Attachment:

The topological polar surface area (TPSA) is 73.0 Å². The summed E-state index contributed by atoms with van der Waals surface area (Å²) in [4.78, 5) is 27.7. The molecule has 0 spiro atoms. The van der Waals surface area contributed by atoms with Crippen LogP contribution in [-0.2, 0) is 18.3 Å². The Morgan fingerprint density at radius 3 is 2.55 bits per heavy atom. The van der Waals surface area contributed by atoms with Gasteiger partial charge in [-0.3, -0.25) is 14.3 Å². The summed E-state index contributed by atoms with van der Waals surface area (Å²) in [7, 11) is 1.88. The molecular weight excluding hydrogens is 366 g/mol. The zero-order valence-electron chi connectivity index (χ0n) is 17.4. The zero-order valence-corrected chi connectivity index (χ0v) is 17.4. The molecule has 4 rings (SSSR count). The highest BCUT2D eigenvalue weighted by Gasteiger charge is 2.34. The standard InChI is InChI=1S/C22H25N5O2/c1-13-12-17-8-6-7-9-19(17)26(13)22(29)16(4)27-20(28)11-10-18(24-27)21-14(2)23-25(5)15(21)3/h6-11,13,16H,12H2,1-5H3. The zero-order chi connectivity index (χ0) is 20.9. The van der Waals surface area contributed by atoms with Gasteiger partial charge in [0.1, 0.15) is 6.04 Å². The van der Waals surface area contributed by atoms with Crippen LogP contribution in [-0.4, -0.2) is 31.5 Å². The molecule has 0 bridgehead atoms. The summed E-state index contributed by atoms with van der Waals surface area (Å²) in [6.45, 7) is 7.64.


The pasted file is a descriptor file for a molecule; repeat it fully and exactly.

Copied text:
The topological polar surface area (TPSA) is 73.0 Å². The summed E-state index contributed by atoms with van der Waals surface area (Å²) in [4.78, 5) is 27.7. The molecule has 0 spiro atoms. The van der Waals surface area contributed by atoms with Crippen LogP contribution in [-0.2, 0) is 18.3 Å². The Morgan fingerprint density at radius 3 is 2.55 bits per heavy atom. The van der Waals surface area contributed by atoms with Gasteiger partial charge in [-0.3, -0.25) is 14.3 Å². The summed E-state index contributed by atoms with van der Waals surface area (Å²) in [7, 11) is 1.88. The molecular weight excluding hydrogens is 366 g/mol. The zero-order valence-electron chi connectivity index (χ0n) is 17.4. The zero-order valence-corrected chi connectivity index (χ0v) is 17.4. The molecule has 4 rings (SSSR count). The highest BCUT2D eigenvalue weighted by Gasteiger charge is 2.34. The standard InChI is InChI=1S/C22H25N5O2/c1-13-12-17-8-6-7-9-19(17)26(13)22(29)16(4)27-20(28)11-10-18(24-27)21-14(2)23-25(5)15(21)3/h6-11,13,16H,12H2,1-5H3. The zero-order chi connectivity index (χ0) is 20.9. The van der Waals surface area contributed by atoms with Gasteiger partial charge in [0.1, 0.15) is 6.04 Å². The van der Waals surface area contributed by atoms with Crippen LogP contribution in [-0.4, -0.2) is 31.5 Å². The molecule has 0 bridgehead atoms. The summed E-state index contributed by atoms with van der Waals surface area (Å²) in [6.45, 7) is 7.64.